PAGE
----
Grow Your Retirement Fund & Get Tax Relief With SRS [TFC 119 Sponsored By MoneyOwl]
*Read on to find out how you can receive eCapitaVouchers worth up to S$200 from MoneyOwl!*
In Singapore, we follow a tiered tax system. When you make more, you get taxed more. Thus, many of us are thinking of ways to reduce our taxes (legally, of course). What if there is a way to reduce tax and also prepare for your retirement at the same time? The Supplementary Retirement Scheme (SRS) does just that. What is the difference between contributing to SRS and CPF? Should I invest the money in my SRS? How is the money in SRS taxed?
Learn more about how SRS can help you in your investments and retirement in this episode brought to you by MoneyOwl, Singapore’s leading bionic advisor that believes in empowering and fulfilling lives by helping people make wise money decisions. For a limited time only, MoneyOwl is giving away eCapitaVouchers worth up to S$200 for clients who invest their SRS funds with them! Check out this link for more information: https://bit.ly/MoneyOwl-SRS-2021
Taxes is a topic that many people tend to avoid because it just seems so complicated. Fret not as we give you a clear explainer on how taxes work in Singapore and how SRS is one of the schemes you can take advantage of. Did you know that you can use the money in your SRS account to invest in stocks, bonds, ETFs and many more? It is also very easy to open a SRS account. Listen to TFC 119 to find out how!
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Reggie: Hey Coconuts! It is (the) festive season. I hope you have some fun and buy some presents, do all the festivities and hang out with your loved ones. I hope you get to do it. I hope I get to do it. It’s been a year… it’s been two years, to be honest, so I really hope that going forward, we all can spend more time with the people that we care but let us not forget that it is also tax season.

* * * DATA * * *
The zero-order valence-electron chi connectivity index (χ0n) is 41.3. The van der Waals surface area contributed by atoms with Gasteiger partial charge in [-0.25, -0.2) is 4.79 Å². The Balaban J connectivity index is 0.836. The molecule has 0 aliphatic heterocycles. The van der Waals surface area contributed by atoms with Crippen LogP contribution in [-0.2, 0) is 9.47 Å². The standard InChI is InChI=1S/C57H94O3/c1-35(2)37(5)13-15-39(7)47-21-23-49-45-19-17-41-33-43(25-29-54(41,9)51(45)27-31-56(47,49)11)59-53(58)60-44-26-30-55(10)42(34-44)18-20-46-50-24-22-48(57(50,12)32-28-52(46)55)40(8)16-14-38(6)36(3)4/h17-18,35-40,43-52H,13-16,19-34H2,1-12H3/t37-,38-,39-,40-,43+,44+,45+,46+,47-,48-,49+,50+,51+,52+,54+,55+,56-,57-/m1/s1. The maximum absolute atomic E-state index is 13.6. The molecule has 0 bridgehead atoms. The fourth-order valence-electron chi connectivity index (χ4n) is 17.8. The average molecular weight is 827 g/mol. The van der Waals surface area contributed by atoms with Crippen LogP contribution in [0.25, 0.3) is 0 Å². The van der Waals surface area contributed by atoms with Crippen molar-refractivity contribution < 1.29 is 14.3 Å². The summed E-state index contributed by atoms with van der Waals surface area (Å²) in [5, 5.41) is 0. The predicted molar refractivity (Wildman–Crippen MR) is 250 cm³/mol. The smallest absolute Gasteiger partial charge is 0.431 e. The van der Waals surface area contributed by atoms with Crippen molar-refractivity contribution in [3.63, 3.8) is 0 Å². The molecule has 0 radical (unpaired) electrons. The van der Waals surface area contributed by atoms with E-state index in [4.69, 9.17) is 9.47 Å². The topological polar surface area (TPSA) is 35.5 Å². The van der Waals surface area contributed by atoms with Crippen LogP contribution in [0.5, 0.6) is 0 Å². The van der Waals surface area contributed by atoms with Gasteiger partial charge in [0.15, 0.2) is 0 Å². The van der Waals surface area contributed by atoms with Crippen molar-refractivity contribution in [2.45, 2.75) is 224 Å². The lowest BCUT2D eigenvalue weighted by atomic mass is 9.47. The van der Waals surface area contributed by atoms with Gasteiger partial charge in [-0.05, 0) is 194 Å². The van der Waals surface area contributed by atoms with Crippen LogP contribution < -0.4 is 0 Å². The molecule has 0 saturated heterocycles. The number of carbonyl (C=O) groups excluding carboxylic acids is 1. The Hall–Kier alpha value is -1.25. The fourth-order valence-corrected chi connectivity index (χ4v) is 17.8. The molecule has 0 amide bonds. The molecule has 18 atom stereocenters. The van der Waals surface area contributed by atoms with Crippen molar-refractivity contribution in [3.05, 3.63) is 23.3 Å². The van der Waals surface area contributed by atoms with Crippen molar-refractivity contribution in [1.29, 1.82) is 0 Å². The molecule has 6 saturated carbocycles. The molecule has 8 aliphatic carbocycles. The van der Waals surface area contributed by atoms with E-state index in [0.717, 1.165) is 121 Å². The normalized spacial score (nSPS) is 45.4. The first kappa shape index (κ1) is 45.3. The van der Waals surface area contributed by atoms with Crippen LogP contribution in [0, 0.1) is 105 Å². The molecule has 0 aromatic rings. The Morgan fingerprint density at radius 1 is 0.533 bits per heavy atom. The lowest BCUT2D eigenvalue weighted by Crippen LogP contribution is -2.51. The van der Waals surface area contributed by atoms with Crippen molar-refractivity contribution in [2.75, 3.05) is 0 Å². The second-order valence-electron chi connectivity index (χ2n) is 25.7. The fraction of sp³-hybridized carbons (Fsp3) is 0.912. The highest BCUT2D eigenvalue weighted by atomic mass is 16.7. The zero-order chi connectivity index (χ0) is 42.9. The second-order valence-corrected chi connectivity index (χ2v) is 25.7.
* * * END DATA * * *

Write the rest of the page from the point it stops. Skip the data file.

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Especially as we chug along on our personal finance journey, we readily move up the tax ladder. As we make more money, we make more income, we have to pay more taxes. As such, a lot of us will start to go down different paths to think about how to reduce our taxes. Of course, legally… and that readily leads us down all sorts of tax incentives thrown out by the government of the day.
Some of the most popular schemes will definitely be CPF (Central Provident Fund) contributions and SRS: Supplementary Retirement Scheme, which is the focus for today’s podcast. I’m going to share with you the ins and outs of it, how do you play this and some of the major questions that people have when thinking about SRS. Welcome back!
Today’s podcast is sponsored by MoneyOwl, Singapore’s leading bionic advisor that believes in empowering and fulfilling lives by helping people make wise money decisions, (which is the) same with us. MoneyOwl’s advisors are fully salaried so they believe that by doing so, you get unbiased advice and conflict-free advice. They will not hardsell you and will only recommend you based on your personal needs and goals since they do not earn any commission so that’s pretty cool.
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Good morning, everyone! I welcome you to another day with The Financial Coconut. In our podcast, we’ll be debunking financial myths, discovering best financial practices and discussing financial strategies that fits our unique life. You get it, ultimately empowering us to create a life we love while managing our finances well.
Today we’re going to talk about the SRS game plan. Yeah, not always the sexiest things… taxes, taxes, taxes. But yeah, let’s be real, Singapore’s tax system is already very lean.
Singapore’s tax system is… I would say very simple already. We do not have complicated tax arrangement which is why you don’t hear a lot of content out there teaching you how to work through the tax systems because there’s nothing much. It’s already so simple, so lean. We only really tax income at this point in time.